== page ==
Having resolved install issues akin to making a square peg fit in a round hole, the NuVinci equipped city beater has been logging miles running around town.
But first, one thing I recommend is to mate the NuVinci to a bike with the correct style dropouts. I’m not happy with the result of trying to juggle different sprocket sizes and chain links to achieve the right chain tension. Until a 7/32 link is invented, I’ll have to be content with occasionally dirtying my fingers to remount a chain.
Aside from that, there’s been much to like about the Nuvinci and only a few demerits. I don’t think there’s a quieter ride this side of a fixie; the supplied freewheel makes no noise on over-run and the Nuvinci itself is completely silent. So silent, in fact, that I can hear the bottom bracket bearings popping and a little grinding in the head bearings, leading to the realization that my city beater may simply be beat.
With 36t front and a 17t rear sprocket the gearing range is just about perfect, in fact I’ve only rarely gotten up to top ratio but find the low ratio to be fine for dumping torque to the rear wheel. The gripshift type Cruise Controller is a clever piece of work only let down by chintzy cable tension adjusters. They don’t seem to keep adjustment very well and I find myself fiddling with them to wring out the play in the mechanism. A little rubber glue on the threads might be all it needs. CruiseController action is smooth and proportional to controller input though shifting effort is proportional to pedal force so smoothly changing the ratio while accelerating requires a bit more effort to twist the CruiseController than a typical gripshifter.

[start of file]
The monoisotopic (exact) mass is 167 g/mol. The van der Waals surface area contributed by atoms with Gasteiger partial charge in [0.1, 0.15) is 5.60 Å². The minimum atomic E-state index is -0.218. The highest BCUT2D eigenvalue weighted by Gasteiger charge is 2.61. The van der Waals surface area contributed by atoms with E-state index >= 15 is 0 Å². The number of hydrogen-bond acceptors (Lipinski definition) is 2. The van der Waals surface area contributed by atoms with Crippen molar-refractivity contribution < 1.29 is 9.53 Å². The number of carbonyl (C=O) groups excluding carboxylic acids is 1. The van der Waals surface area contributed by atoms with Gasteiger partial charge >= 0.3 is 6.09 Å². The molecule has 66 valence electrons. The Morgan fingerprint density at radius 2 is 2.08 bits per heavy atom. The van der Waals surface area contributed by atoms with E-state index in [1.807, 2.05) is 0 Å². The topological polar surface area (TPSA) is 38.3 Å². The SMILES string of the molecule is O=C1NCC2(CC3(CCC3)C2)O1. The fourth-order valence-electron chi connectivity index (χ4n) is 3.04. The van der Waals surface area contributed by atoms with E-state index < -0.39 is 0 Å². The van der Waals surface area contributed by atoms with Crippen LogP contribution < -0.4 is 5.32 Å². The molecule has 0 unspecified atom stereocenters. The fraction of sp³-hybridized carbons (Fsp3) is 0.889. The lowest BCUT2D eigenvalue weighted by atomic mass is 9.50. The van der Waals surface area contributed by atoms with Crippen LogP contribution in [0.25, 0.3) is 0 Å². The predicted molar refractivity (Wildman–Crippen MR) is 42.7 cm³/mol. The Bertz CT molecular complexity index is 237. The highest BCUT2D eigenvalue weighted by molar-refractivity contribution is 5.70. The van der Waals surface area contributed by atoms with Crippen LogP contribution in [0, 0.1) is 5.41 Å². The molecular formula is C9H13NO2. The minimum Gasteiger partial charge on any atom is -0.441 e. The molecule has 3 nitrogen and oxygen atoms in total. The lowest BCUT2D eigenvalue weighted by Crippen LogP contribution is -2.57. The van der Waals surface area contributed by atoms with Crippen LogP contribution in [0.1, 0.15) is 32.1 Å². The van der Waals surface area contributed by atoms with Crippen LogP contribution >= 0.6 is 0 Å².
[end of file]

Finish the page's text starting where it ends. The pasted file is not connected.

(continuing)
A harder problem to address in the Nuvinci’s considerable weight. A bit of weight is lost by jettisoning the derailleurs and extra sprockets but throwing the bike over the shoulder is significantly harder not just due to some extra weight, but also because it’s all in the rear wheel and hence harder to balance. It does feel like a bit of an anchor, to be honest. The other effect of a heavier rear wheel comes in when riding over bumps. If I felt the beater’s seat was a little thin before, it’s certainly inadequate now. The additional energy of a heavy rear wheel shot upwards by a bump is absorbed by the rider’s nether regions in an occasionally painful manner. This effect is readily apparent while navigating Baltimore’s patchy streets and riding up and down curbs. If your bike doesn’t have rear suspension, I would suggest a shock absorbing seat stem or at least a plush seat.
Luckily, the way the NuVinci is packaged in the velomobile design minimizes the NuVinci’s drawbacks and plays to its strengths. I’d still recommend it for a regular bike especially if you like your ride to have clean lines but still want adjustable gearing.